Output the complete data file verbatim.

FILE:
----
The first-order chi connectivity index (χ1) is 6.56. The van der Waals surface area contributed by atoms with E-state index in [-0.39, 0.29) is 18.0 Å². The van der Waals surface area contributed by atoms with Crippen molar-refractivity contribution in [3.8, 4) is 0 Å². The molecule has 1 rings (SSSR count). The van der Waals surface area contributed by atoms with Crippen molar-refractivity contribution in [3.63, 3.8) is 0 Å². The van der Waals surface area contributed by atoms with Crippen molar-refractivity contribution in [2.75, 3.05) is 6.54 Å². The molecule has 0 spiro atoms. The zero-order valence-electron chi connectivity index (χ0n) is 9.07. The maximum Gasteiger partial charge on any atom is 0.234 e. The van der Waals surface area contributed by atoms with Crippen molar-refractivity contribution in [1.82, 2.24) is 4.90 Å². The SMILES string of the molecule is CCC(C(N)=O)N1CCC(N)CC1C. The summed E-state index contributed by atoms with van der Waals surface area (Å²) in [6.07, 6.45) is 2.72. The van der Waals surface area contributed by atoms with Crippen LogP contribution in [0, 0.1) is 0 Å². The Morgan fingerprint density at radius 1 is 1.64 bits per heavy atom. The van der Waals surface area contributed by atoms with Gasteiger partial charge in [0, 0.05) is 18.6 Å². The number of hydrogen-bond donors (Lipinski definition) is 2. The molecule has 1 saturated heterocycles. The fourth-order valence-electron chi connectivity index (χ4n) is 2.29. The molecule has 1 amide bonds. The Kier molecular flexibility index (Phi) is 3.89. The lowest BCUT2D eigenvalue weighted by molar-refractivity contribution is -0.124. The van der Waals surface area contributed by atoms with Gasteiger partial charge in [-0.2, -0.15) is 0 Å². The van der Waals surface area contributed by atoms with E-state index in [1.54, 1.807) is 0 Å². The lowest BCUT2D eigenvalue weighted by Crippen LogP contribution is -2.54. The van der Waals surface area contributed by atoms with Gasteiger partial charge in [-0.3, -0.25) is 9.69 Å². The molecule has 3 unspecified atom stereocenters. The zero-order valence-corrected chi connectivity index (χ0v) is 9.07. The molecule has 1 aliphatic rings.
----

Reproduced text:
The first-order chi connectivity index (χ1) is 6.56. The van der Waals surface area contributed by atoms with E-state index in [-0.39, 0.29) is 18.0 Å². The van der Waals surface area contributed by atoms with Crippen molar-refractivity contribution in [3.8, 4) is 0 Å². The molecule has 1 rings (SSSR count). The van der Waals surface area contributed by atoms with Crippen molar-refractivity contribution in [3.63, 3.8) is 0 Å². The van der Waals surface area contributed by atoms with Crippen molar-refractivity contribution in [2.75, 3.05) is 6.54 Å². The molecule has 0 spiro atoms. The zero-order valence-electron chi connectivity index (χ0n) is 9.07. The maximum Gasteiger partial charge on any atom is 0.234 e. The van der Waals surface area contributed by atoms with Crippen molar-refractivity contribution in [1.82, 2.24) is 4.90 Å². The SMILES string of the molecule is CCC(C(N)=O)N1CCC(N)CC1C. The summed E-state index contributed by atoms with van der Waals surface area (Å²) in [6.07, 6.45) is 2.72. The van der Waals surface area contributed by atoms with Crippen LogP contribution in [0, 0.1) is 0 Å². The Morgan fingerprint density at radius 1 is 1.64 bits per heavy atom. The van der Waals surface area contributed by atoms with Gasteiger partial charge in [0, 0.05) is 18.6 Å². The number of hydrogen-bond donors (Lipinski definition) is 2. The molecule has 1 saturated heterocycles. The fourth-order valence-electron chi connectivity index (χ4n) is 2.29. The molecule has 1 amide bonds. The Kier molecular flexibility index (Phi) is 3.89. The lowest BCUT2D eigenvalue weighted by molar-refractivity contribution is -0.124. The van der Waals surface area contributed by atoms with Gasteiger partial charge in [-0.2, -0.15) is 0 Å². The van der Waals surface area contributed by atoms with E-state index in [1.54, 1.807) is 0 Å². The lowest BCUT2D eigenvalue weighted by Crippen LogP contribution is -2.54. The van der Waals surface area contributed by atoms with Gasteiger partial charge in [-0.3, -0.25) is 9.69 Å². The molecule has 3 unspecified atom stereocenters. The zero-order valence-corrected chi connectivity index (χ0v) is 9.07. The molecule has 1 aliphatic rings.